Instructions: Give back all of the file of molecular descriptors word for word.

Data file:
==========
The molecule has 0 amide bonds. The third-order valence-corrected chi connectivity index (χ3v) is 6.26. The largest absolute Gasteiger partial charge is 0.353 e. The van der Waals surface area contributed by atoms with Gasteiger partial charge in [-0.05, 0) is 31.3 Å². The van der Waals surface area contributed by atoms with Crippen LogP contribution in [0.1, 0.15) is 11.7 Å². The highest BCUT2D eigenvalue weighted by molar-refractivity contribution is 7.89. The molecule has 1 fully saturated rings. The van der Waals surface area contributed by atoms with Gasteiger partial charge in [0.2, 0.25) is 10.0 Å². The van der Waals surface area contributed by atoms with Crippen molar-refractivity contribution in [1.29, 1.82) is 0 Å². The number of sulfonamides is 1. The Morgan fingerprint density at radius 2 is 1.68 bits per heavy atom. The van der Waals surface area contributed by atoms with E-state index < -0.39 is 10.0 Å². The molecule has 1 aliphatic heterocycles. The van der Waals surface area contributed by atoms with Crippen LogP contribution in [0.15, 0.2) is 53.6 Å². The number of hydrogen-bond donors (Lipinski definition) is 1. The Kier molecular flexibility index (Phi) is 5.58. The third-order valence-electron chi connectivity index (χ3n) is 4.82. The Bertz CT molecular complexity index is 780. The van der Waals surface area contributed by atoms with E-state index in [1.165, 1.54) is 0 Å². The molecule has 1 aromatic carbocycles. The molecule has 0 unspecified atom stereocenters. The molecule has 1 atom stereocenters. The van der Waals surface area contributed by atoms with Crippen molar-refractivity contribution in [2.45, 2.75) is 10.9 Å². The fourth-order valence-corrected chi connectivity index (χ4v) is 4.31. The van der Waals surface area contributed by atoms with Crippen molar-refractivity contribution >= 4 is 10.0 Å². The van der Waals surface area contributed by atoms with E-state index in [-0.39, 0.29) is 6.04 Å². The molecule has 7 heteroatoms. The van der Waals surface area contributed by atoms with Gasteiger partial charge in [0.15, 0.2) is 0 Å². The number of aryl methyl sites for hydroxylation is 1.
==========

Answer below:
The molecule has 0 amide bonds. The third-order valence-corrected chi connectivity index (χ3v) is 6.26. The largest absolute Gasteiger partial charge is 0.353 e. The van der Waals surface area contributed by atoms with Gasteiger partial charge in [-0.05, 0) is 31.3 Å². The van der Waals surface area contributed by atoms with Crippen LogP contribution in [0.1, 0.15) is 11.7 Å². The highest BCUT2D eigenvalue weighted by molar-refractivity contribution is 7.89. The molecule has 1 fully saturated rings. The van der Waals surface area contributed by atoms with Gasteiger partial charge in [0.2, 0.25) is 10.0 Å². The van der Waals surface area contributed by atoms with Crippen molar-refractivity contribution in [1.29, 1.82) is 0 Å². The number of sulfonamides is 1. The Morgan fingerprint density at radius 2 is 1.68 bits per heavy atom. The van der Waals surface area contributed by atoms with E-state index < -0.39 is 10.0 Å². The molecule has 1 aliphatic heterocycles. The van der Waals surface area contributed by atoms with Crippen LogP contribution in [0.15, 0.2) is 53.6 Å². The number of hydrogen-bond donors (Lipinski definition) is 1. The Kier molecular flexibility index (Phi) is 5.58. The third-order valence-electron chi connectivity index (χ3n) is 4.82. The Bertz CT molecular complexity index is 780. The van der Waals surface area contributed by atoms with E-state index in [1.165, 1.54) is 0 Å². The molecule has 1 aromatic carbocycles. The molecule has 0 unspecified atom stereocenters. The molecule has 1 atom stereocenters. The van der Waals surface area contributed by atoms with Crippen molar-refractivity contribution in [2.45, 2.75) is 10.9 Å². The fourth-order valence-corrected chi connectivity index (χ4v) is 4.31. The van der Waals surface area contributed by atoms with Crippen molar-refractivity contribution >= 4 is 10.0 Å². The van der Waals surface area contributed by atoms with E-state index in [-0.39, 0.29) is 6.04 Å². The molecule has 7 heteroatoms. The van der Waals surface area contributed by atoms with Gasteiger partial charge in [0.15, 0.2) is 0 Å². The number of aryl methyl sites for hydroxylation is 1.